Volume XIX, Nos. 1 and 2, 2006
Glenn A. Davis
Irving Babbitt, the Moral Imagination,and Progressive Education
Glenn A. Davis
Literature and the American College
, Irving Babbitt’s critiqueof the new educational theories, was first published in 1908, it wasa shot fired across the bow of the ship of progressive reform inAmerican higher education. Babbitt fired a sound shot, but he lostthe war. Since that time, educational reform has run through vari-ous movements, including, but not limited to, the industrial edu-cation movement, the mental testing movement, differentiatedcurriculum, child-centered education, the mental hygiene move-ment, the efficiency movement, constructivism, and education forlife-adjustment, all reform movements advanced under the rubricof “progressive education.”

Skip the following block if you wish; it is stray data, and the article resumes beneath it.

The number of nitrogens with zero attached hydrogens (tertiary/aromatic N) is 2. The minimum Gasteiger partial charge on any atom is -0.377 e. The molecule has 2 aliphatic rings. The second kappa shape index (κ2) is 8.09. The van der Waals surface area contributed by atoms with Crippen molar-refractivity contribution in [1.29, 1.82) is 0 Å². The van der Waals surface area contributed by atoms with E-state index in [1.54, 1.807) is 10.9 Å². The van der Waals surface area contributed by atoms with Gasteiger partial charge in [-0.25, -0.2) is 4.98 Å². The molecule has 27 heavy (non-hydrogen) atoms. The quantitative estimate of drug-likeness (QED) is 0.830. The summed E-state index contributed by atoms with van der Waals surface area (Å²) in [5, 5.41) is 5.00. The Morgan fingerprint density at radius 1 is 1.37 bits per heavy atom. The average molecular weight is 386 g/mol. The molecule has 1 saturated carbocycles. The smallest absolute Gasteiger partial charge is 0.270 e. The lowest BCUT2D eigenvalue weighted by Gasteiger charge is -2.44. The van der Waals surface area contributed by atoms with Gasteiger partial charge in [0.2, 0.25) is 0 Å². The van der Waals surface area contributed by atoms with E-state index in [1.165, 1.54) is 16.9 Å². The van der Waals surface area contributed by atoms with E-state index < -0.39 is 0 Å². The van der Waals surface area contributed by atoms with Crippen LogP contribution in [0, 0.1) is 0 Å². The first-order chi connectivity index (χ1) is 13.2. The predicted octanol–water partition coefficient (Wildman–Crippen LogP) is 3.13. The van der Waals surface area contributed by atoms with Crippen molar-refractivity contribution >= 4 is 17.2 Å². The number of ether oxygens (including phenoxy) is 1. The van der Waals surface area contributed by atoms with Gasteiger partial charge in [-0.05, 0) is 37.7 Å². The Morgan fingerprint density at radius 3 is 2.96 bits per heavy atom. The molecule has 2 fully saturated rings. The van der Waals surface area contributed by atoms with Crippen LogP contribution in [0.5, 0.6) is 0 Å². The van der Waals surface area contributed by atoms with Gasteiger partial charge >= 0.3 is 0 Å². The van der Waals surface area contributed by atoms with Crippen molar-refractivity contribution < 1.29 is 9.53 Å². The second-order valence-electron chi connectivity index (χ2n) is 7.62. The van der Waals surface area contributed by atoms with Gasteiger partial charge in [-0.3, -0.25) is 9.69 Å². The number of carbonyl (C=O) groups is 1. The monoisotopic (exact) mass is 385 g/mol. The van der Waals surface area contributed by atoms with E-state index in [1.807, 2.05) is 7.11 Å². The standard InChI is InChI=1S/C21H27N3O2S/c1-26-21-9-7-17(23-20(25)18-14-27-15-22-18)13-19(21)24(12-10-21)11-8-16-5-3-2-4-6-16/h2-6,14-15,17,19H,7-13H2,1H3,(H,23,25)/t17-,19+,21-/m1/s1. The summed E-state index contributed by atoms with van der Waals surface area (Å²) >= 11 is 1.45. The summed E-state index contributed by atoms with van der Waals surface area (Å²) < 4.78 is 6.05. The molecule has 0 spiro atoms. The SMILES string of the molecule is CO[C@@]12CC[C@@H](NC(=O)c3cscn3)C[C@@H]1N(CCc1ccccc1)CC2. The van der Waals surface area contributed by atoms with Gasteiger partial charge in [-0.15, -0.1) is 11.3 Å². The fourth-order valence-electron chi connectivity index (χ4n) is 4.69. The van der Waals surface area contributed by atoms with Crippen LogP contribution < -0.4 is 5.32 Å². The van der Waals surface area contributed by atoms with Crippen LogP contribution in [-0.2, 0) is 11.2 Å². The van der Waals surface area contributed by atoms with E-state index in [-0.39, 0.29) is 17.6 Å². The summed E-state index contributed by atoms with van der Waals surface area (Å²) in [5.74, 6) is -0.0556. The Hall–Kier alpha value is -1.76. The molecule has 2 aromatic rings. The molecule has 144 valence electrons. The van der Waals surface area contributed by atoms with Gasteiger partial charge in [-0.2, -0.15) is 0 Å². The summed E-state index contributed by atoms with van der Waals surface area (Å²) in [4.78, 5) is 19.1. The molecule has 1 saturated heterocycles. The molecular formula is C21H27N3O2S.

Yet, readers who review educationalpractice and who delve into the voluminous works on educationaltheory over the past century, will recognize that Babbitt’s writingson education as an ethical pursuit remain topical. Now more thanever, Americans argue the purpose and value of education and de-bate the central issues of educational content and methodology, asBabbitt did one hundred years ago.Babbitt’s voice should continue to be heard in the public de-bate because his central concern was with that timeless questionraised by the Greeks and most explicitly put forth by Christ: Forwhat is a man profited, if he shall gain the whole world, and lose
is head of the Middle School Division, All Saints EpiscopalSchool, in Lubbock, Texas.
Left Back: A Century of Battles Over School Reform
(New York:Touchstone, 2001), 60, 412.